Advice Column: Answers to difficult questions

A child copes with parental dispute, dating with depression. Questions answered by Hara Marano.

By Hara Estroff Marano, published on February 1, 2003 - last reviewed on January 23, 2015

A
Child's Dilemma

My parents have been fighting a lot—every day for the last
week. My dad found out that my mom was cheating on him (with my ex). I am
hurt because my mom knows that I still love him. What will help my mom
and dad work out their problems? I don't want them to separate. My dad
still loves my mom. They are fighting as I write. I just need help
because I do need my mom and she thinks I do not. She has never been
around when I needed her the most; she keeps pushing me away from her. I
don't want anyone to know my problems.

B

Sometimes parents can get so wrapped up in their own problems they
forget that they have the important job of parenting to do. Sometimes
they can be jolted back to reality. Perhaps that is the case with your
parents now.

You have something important to tell you parents. It would be wise
to call them together for a meeting and tell them you have something to
say that they need to hear. Speak from the heart, just as your letter
does. Tell them what you have told me: that you love them both and that
you don't want your family to break apart, and that their constant
fighting scares you and hurts you. Then you could turn specifically to
your mother and tell her that you need her, and that you need her even
though sometimes you feel she isn't there for you, but that you hope she
will find the way to be the mother you need right now. She may get the
message, but she may not. (And she certainly shouldn't be fooling around
with your boyfriends, current or former, but that is a whole other
issue.)

Remember, painful as it may be to watch things unfold, it is not
your job to fix your parents' problems—they are the adults; and you
should not feel that it's your fault if your parents split. The hope is
that when they are reminded of the parenting they have to do, they might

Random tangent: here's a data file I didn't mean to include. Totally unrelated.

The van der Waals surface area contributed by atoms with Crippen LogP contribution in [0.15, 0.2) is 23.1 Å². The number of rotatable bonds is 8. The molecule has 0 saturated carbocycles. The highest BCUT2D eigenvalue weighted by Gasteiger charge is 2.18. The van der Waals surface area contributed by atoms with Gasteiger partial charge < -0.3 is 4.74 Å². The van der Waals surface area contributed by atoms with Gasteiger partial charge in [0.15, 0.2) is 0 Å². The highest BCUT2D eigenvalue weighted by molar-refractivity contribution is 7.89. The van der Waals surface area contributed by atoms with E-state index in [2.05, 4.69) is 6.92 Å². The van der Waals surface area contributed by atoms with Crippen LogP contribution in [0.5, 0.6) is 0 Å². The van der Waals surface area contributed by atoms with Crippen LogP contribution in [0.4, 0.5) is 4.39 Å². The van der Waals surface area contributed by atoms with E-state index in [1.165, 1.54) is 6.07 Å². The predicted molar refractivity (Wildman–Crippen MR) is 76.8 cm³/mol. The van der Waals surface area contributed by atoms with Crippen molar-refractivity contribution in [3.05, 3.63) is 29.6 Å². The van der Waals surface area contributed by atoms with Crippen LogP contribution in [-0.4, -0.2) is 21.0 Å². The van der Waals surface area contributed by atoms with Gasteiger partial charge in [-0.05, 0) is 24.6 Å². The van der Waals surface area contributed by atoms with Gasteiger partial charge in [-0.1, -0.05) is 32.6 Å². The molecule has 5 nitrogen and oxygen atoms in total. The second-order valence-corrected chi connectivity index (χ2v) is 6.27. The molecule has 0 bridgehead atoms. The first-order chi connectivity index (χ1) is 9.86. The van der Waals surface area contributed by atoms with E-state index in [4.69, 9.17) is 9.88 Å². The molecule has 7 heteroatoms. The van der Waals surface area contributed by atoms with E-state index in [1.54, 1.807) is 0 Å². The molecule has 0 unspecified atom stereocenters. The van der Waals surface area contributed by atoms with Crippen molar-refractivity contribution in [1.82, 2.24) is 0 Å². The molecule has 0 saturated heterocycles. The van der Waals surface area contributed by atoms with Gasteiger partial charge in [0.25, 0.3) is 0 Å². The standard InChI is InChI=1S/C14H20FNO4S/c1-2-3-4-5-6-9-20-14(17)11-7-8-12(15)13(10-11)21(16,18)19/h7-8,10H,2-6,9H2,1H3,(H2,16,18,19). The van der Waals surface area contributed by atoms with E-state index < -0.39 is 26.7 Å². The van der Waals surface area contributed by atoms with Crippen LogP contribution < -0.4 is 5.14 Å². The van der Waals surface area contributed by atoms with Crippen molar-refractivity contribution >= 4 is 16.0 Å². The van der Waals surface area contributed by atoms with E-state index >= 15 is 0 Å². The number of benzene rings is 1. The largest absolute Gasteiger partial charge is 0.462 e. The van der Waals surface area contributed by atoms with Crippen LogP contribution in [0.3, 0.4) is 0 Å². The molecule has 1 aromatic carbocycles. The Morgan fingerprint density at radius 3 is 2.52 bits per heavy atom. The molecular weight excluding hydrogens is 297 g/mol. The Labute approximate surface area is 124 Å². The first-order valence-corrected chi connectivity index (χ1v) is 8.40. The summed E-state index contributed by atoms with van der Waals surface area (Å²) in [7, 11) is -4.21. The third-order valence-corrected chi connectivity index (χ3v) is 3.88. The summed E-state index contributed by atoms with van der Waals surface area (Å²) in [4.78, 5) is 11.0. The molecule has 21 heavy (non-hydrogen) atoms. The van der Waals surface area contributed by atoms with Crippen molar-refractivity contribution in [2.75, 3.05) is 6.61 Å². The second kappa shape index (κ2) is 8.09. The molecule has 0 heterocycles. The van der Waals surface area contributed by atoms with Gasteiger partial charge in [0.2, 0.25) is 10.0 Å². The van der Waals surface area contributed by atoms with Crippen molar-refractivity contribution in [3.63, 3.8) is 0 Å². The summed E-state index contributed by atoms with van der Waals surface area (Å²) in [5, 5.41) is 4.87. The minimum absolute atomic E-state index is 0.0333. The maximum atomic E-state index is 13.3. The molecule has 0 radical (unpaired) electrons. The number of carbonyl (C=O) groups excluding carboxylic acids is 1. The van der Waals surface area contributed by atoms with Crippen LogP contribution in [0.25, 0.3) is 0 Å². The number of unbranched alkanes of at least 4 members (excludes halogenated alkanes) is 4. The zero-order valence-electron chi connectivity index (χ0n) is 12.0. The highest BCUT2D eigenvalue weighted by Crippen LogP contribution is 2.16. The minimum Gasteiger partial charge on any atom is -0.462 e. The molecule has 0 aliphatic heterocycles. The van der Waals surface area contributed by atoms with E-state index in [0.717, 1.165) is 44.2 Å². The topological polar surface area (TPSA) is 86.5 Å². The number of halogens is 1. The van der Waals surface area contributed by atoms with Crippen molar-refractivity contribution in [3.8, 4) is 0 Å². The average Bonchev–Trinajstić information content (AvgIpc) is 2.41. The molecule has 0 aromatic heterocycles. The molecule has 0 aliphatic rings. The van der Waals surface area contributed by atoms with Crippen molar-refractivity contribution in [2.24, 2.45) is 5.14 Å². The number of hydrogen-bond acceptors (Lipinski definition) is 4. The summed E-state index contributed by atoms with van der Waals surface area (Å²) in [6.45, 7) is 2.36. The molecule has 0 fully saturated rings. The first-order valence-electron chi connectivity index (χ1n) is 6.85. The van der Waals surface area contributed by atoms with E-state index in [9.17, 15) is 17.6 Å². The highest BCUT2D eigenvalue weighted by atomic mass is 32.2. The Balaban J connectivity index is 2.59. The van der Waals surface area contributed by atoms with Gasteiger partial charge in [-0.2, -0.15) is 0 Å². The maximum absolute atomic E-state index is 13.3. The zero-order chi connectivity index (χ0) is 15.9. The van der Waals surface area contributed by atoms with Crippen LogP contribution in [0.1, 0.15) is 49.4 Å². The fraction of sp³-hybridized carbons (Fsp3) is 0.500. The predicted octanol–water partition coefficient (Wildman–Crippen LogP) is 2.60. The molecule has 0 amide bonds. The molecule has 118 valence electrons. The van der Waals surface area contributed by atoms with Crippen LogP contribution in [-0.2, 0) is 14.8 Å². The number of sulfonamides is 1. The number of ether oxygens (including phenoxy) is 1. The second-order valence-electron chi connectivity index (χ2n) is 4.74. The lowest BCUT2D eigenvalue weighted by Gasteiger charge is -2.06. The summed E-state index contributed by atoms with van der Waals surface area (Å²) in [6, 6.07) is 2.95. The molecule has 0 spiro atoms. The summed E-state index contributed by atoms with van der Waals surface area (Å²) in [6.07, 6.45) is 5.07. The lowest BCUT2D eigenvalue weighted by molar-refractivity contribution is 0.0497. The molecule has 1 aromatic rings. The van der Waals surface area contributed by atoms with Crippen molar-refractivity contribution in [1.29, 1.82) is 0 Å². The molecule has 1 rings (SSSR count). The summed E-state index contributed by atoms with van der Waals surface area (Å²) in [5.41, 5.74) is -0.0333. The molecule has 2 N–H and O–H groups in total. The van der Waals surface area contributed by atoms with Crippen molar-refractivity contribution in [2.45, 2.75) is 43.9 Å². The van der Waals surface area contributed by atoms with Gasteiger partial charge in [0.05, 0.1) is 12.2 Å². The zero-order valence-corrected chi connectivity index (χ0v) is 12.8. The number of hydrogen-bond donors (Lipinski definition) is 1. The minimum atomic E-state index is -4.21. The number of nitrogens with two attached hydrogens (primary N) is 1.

begin to consider your needs as well as their own. Maybe they can go for
help in fixing their marriage once they remember how important it
is.

A Date with Depression

I am a divorced mother who has been dating a gentleman (for over a
year) with whom I have a lot in common. He has been divorced for three
years and is also the father of four wonderful children. He runs his own
business and shares custody of his kids. He has a very likeable
personality and is easy-going, and sensitive to other people's needs. I
am very pleased with our relationship and feel very strongly for him,
however, I am concerned about our future because he has had frequent
episodes of depression. During these episodes, he experiences a total
lack of energy, sexual desire, and self-appreciation. At times I think
that he truly believes his life is worth nothing except to take care of
his kids. I have never experienced depression like this before and it
worries me to see him like this. He is very health-conscious, and is
physically fit. Is the depression something I should be concerned about,
from a relationship standpoint?

Ann

Your concern is well-founded, as bouts of depression tend to
increase in severity and frequency over time and usually have very
subversive effects on relationships. Depression makes people irritable,
withdrawn, easily overwhelmed and unable to enjoy life, and usually
results in an increase in arguing. The actions of the depressed person
can also make the nondepressed partner feel rejected and lonely. There
are many ways that the potential for misunderstanding is greatly
increased.

Depression also can have a very negative impact on a person's
ability to function at work, a real concern as it could threaten your
friend's livelihood and the well-being of his children. Such an outcome
would be a huge stress and could greatly compound any depression.

But depression is a highly treatable disorder. In general
depression results from a collision of biological vulnerability with life
stresses, and these may come from internal sources as well as external
situations. Everyone's biological vulnerability is set at a different
threshold, and so are the stresses they are subjected to.

Some people truly seem to need the chemical kick start of
antidepressant drugs like Prozac to help them out of the mental rut that
depression puts them in. All depressed people need to learn what makes
the vulnerable and ways to manage their moods; the best way is though
psychotherapy with a mental health professional highly experienced at
working with the depressed. Further, many men have trouble gaining access
to the emotional pain that is typically at the core of their depression,
and your friend would probably benefit from therapy that can help him do
that as well.

The best way to find a qualified therapist is to ask someone you
know who has been helped by therapy. Or search our therapist directory to
find someone suitable in your area.